• 14:50 – 15:20: Break
  • 15:20 – 16:10: Dustin Moody: PQC—Standardisation efforts and challenges
  • 16:10 – 16:40: Ann Cox: DHS policy for PQC
  • 16:40 – 17:00: Discussion

Day 2 (Tuesday, Nov. 16 2021)

Morning session

  • 09:00 – 09:50: Manfred Lochter: Quantum-safe communication—An end-user perspective
  • 09:50 – 10:20: Break
  • 10:20 – 11:10: Claudio Palestini: NATO SPS funding mechanisms and needs
  • 11:10 – 11:30: Discussion
  • 11:30 – 12:30: Working groups I (QKD) and II (PQC)
  • 12:30 – 14:30: Lunch

Afternoon session

  • 14:30 – 15:30: Working groups I (QKD) and II (PQC)
  • 15:30 – 16:00: Break
  • 16:00 – 16:30: Presentation of results: Working group I (QKD)
  • 16:30 – 17:00: Presentation of results: Working group II (PQC)

Evening

  • 19:00 –: Workshop dinner

Day 3 (Wednesday, Nov. 17 2021)

Morning session

  • 09:00 – 10:00: Guided group discussion—Synergies between PQC and QKD needs
  • 10:00 – 10:30: Break
  • 10:30 – 11:30: Guided group discussion—Identification of flagship goals
  • 11:30 – 12:30: Working groups to elaborate structure of flagship goals
  • 12:30 – 14:30: Lunch

Afternoon session

  • 14:30 – 15:30: Working groups to elaborate structure of flagship goals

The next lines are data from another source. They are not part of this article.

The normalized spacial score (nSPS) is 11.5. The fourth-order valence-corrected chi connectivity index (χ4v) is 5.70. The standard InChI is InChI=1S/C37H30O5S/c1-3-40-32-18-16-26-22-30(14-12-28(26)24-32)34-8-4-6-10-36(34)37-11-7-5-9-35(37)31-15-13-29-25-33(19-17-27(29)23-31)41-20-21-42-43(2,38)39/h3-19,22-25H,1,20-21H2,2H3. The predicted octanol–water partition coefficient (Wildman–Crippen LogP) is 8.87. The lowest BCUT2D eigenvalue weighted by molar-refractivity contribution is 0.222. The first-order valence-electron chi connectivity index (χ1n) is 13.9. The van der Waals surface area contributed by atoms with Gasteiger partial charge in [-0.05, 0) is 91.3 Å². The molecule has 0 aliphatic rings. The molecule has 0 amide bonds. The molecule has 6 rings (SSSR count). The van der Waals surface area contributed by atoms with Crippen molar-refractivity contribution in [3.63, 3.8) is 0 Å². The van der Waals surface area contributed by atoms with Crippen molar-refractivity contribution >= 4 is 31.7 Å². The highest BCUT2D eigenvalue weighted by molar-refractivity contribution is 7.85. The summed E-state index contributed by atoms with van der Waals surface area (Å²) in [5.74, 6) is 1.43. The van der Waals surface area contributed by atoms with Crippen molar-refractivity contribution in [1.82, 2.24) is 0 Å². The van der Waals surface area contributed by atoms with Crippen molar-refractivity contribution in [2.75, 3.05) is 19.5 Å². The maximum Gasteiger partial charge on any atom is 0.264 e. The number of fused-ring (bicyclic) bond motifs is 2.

• 15:30 – 15:45: Break
  • 15:45 – 16:45: Guided group discussion—Writing an actionable road-map
  • 16:45 – 17:00: Closing remarks

About the event

The goal of this workshop is to identify a strategy that, through coordinated NATO SPS multi-year projects, leads to an effective development of technologies and techniques for a comprehensive quantum-safe cyber infrastructure. Through overarching (flagship) goals, both QKD and PQC technologies are to be leveraged to meet genuine long-term security needs from various end users. The intent is to allocate funding such that “full-stack coverage” is ensured, ranging from architecture and protocol design to implementation and experimental validation. Instead of asking for independent project proposals, a flagship structure would be emphasised to ensure that all pertinent pieces come together in a supported effort.

How to attend

Attendance is by invitation only. If you wish to be considered for an invite please use the registration button above and the organisers will be in touch. All delegates will be accommodated at the Grand Hotel Excelsior, an exclusive 5-star hotel just outside the walls of the city of Valletta in Malta.

Organisers

This workshop is organised by Rainer Steinwandt (University of Alabama in Huntsville, US), André Xuereb (University of Malta, MT), Marina Mondin (California State University, US), Davide Calonico (Istituto Nazionale di Ricerca Metrologica, IT), and María Isabel González Vasco (Universidad Rey Juan Carlos, ES). We acknowledge support by the NATO Science for Peace and Security programme.

Funding

This workshop is funded by the NATO Science for Peace and Security programme under Grant Agreement G5756. Support is also gratefully acknowledged from Conventions Malta.

Main image credit: Joseph Caruana.

Toward a quantum-safe communication infrastructure image